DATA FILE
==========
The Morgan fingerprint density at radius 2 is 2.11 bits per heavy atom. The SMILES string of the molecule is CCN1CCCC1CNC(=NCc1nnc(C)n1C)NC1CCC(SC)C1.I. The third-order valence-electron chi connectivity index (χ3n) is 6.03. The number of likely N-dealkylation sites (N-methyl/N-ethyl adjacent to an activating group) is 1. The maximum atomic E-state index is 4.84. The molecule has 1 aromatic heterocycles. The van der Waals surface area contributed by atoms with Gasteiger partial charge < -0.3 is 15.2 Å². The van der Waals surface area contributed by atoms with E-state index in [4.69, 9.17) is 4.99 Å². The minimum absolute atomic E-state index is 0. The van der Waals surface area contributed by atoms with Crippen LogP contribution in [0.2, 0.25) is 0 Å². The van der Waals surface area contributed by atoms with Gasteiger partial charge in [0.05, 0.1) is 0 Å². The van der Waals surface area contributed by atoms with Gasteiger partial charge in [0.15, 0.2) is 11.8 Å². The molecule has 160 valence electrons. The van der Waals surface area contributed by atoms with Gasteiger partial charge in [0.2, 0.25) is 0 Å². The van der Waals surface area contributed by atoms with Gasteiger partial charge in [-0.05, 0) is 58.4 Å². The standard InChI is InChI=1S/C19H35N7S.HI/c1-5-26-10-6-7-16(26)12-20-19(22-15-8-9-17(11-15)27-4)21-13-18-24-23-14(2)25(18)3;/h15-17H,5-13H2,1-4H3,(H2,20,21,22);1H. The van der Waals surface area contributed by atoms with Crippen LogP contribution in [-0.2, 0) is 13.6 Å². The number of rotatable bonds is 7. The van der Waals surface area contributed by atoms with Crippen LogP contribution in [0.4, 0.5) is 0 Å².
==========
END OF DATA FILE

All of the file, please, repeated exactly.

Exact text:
The Morgan fingerprint density at radius 2 is 2.11 bits per heavy atom. The SMILES string of the molecule is CCN1CCCC1CNC(=NCc1nnc(C)n1C)NC1CCC(SC)C1.I. The third-order valence-electron chi connectivity index (χ3n) is 6.03. The number of likely N-dealkylation sites (N-methyl/N-ethyl adjacent to an activating group) is 1. The maximum atomic E-state index is 4.84. The molecule has 1 aromatic heterocycles. The van der Waals surface area contributed by atoms with Gasteiger partial charge < -0.3 is 15.2 Å². The van der Waals surface area contributed by atoms with E-state index in [4.69, 9.17) is 4.99 Å². The minimum absolute atomic E-state index is 0. The van der Waals surface area contributed by atoms with Crippen LogP contribution in [0.2, 0.25) is 0 Å². The van der Waals surface area contributed by atoms with Gasteiger partial charge in [0.05, 0.1) is 0 Å². The van der Waals surface area contributed by atoms with Gasteiger partial charge in [0.15, 0.2) is 11.8 Å². The molecule has 160 valence electrons. The van der Waals surface area contributed by atoms with Gasteiger partial charge in [0.2, 0.25) is 0 Å². The van der Waals surface area contributed by atoms with Gasteiger partial charge in [-0.05, 0) is 58.4 Å². The standard InChI is InChI=1S/C19H35N7S.HI/c1-5-26-10-6-7-16(26)12-20-19(22-15-8-9-17(11-15)27-4)21-13-18-24-23-14(2)25(18)3;/h15-17H,5-13H2,1-4H3,(H2,20,21,22);1H. The van der Waals surface area contributed by atoms with Crippen LogP contribution in [-0.2, 0) is 13.6 Å². The number of rotatable bonds is 7. The van der Waals surface area contributed by atoms with Crippen LogP contribution in [0.4, 0.5) is 0 Å².